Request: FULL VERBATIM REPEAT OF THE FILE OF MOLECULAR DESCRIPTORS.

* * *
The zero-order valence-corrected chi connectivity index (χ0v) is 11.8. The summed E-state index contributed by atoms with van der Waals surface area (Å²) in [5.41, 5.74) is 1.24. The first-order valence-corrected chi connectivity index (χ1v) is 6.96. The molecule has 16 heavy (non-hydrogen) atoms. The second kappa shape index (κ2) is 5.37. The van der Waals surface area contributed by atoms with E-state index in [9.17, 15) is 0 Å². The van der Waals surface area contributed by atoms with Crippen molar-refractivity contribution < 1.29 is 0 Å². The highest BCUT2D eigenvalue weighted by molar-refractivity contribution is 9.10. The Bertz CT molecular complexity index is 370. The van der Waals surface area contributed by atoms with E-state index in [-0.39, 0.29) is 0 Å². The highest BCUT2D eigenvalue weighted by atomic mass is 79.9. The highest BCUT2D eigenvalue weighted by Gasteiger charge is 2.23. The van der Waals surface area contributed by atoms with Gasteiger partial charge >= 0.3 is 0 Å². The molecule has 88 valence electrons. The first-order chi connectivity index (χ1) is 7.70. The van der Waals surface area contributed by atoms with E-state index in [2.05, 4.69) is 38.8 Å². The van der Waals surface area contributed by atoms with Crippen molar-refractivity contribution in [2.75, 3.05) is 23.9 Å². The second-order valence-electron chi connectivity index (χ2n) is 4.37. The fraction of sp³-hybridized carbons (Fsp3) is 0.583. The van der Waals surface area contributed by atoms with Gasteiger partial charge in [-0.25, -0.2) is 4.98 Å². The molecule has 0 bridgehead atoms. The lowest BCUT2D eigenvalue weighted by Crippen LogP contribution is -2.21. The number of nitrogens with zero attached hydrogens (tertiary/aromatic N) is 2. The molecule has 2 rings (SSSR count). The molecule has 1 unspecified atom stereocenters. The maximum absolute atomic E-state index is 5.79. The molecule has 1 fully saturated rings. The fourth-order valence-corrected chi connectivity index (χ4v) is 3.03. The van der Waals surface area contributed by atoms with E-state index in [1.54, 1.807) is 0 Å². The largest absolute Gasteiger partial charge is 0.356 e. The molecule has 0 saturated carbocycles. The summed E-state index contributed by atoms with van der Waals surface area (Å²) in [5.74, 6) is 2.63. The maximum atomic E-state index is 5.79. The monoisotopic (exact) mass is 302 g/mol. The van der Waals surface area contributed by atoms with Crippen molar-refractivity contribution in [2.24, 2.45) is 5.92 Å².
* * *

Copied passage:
The zero-order valence-corrected chi connectivity index (χ0v) is 11.8. The summed E-state index contributed by atoms with van der Waals surface area (Å²) in [5.41, 5.74) is 1.24. The first-order valence-corrected chi connectivity index (χ1v) is 6.96. The molecule has 16 heavy (non-hydrogen) atoms. The second kappa shape index (κ2) is 5.37. The van der Waals surface area contributed by atoms with E-state index in [9.17, 15) is 0 Å². The van der Waals surface area contributed by atoms with Crippen molar-refractivity contribution < 1.29 is 0 Å². The highest BCUT2D eigenvalue weighted by molar-refractivity contribution is 9.10. The Bertz CT molecular complexity index is 370. The van der Waals surface area contributed by atoms with E-state index in [-0.39, 0.29) is 0 Å². The highest BCUT2D eigenvalue weighted by atomic mass is 79.9. The highest BCUT2D eigenvalue weighted by Gasteiger charge is 2.23. The van der Waals surface area contributed by atoms with Gasteiger partial charge >= 0.3 is 0 Å². The molecule has 88 valence electrons. The first-order chi connectivity index (χ1) is 7.70. The van der Waals surface area contributed by atoms with E-state index in [2.05, 4.69) is 38.8 Å². The van der Waals surface area contributed by atoms with Crippen molar-refractivity contribution in [2.75, 3.05) is 23.9 Å². The second-order valence-electron chi connectivity index (χ2n) is 4.37. The fraction of sp³-hybridized carbons (Fsp3) is 0.583. The van der Waals surface area contributed by atoms with Gasteiger partial charge in [-0.25, -0.2) is 4.98 Å². The molecule has 0 bridgehead atoms. The lowest BCUT2D eigenvalue weighted by Crippen LogP contribution is -2.21. The number of nitrogens with zero attached hydrogens (tertiary/aromatic N) is 2. The molecule has 2 rings (SSSR count). The molecule has 1 unspecified atom stereocenters. The maximum absolute atomic E-state index is 5.79. The molecule has 1 fully saturated rings. The fourth-order valence-corrected chi connectivity index (χ4v) is 3.03. The van der Waals surface area contributed by atoms with E-state index in [1.54, 1.807) is 0 Å². The largest absolute Gasteiger partial charge is 0.356 e. The molecule has 0 saturated carbocycles. The summed E-state index contributed by atoms with van der Waals surface area (Å²) in [5.74, 6) is 2.63. The maximum atomic E-state index is 5.79. The monoisotopic (exact) mass is 302 g/mol. The van der Waals surface area contributed by atoms with Crippen molar-refractivity contribution in [2.24, 2.45) is 5.92 Å².